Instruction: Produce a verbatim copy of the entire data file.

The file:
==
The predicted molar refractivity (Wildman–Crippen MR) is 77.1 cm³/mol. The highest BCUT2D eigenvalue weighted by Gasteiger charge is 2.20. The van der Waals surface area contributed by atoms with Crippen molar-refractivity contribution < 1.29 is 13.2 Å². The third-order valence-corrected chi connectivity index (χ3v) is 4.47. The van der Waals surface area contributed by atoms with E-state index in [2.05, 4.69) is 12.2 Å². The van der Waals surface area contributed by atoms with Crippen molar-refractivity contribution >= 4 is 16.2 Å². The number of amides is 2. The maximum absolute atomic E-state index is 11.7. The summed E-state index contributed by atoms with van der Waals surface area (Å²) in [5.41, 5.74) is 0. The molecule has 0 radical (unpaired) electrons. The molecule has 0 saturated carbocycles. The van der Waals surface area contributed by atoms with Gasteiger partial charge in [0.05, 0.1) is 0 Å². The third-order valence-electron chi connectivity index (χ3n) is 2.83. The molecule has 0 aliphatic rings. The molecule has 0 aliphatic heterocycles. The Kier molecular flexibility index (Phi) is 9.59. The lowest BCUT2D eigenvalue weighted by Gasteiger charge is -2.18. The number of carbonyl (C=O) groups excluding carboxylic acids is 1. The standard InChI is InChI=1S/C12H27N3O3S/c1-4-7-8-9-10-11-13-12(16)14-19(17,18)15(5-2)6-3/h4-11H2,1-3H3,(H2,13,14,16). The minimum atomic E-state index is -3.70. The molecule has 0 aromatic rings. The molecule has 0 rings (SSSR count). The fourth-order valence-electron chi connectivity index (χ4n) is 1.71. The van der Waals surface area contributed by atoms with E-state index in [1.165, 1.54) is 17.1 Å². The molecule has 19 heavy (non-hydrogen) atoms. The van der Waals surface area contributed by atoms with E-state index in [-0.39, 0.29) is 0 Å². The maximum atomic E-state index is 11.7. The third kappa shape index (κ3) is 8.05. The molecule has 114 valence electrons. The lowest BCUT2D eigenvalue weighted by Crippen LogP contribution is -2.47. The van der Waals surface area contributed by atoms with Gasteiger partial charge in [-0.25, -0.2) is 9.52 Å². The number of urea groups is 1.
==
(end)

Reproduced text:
The predicted molar refractivity (Wildman–Crippen MR) is 77.1 cm³/mol. The highest BCUT2D eigenvalue weighted by Gasteiger charge is 2.20. The van der Waals surface area contributed by atoms with Crippen molar-refractivity contribution < 1.29 is 13.2 Å². The third-order valence-corrected chi connectivity index (χ3v) is 4.47. The van der Waals surface area contributed by atoms with E-state index in [2.05, 4.69) is 12.2 Å². The van der Waals surface area contributed by atoms with Crippen molar-refractivity contribution >= 4 is 16.2 Å². The number of amides is 2. The maximum absolute atomic E-state index is 11.7. The summed E-state index contributed by atoms with van der Waals surface area (Å²) in [5.41, 5.74) is 0. The molecule has 0 radical (unpaired) electrons. The molecule has 0 saturated carbocycles. The van der Waals surface area contributed by atoms with Gasteiger partial charge in [0.05, 0.1) is 0 Å². The third-order valence-electron chi connectivity index (χ3n) is 2.83. The molecule has 0 aliphatic rings. The molecule has 0 aliphatic heterocycles. The Kier molecular flexibility index (Phi) is 9.59. The lowest BCUT2D eigenvalue weighted by Gasteiger charge is -2.18. The number of carbonyl (C=O) groups excluding carboxylic acids is 1. The standard InChI is InChI=1S/C12H27N3O3S/c1-4-7-8-9-10-11-13-12(16)14-19(17,18)15(5-2)6-3/h4-11H2,1-3H3,(H2,13,14,16). The minimum atomic E-state index is -3.70. The molecule has 0 aromatic rings. The molecule has 0 rings (SSSR count). The fourth-order valence-electron chi connectivity index (χ4n) is 1.71. The van der Waals surface area contributed by atoms with E-state index in [1.165, 1.54) is 17.1 Å². The molecule has 19 heavy (non-hydrogen) atoms. The van der Waals surface area contributed by atoms with E-state index in [-0.39, 0.29) is 0 Å². The maximum atomic E-state index is 11.7. The third kappa shape index (κ3) is 8.05. The molecule has 114 valence electrons. The lowest BCUT2D eigenvalue weighted by Crippen LogP contribution is -2.47. The van der Waals surface area contributed by atoms with Gasteiger partial charge in [-0.25, -0.2) is 9.52 Å². The number of urea groups is 1.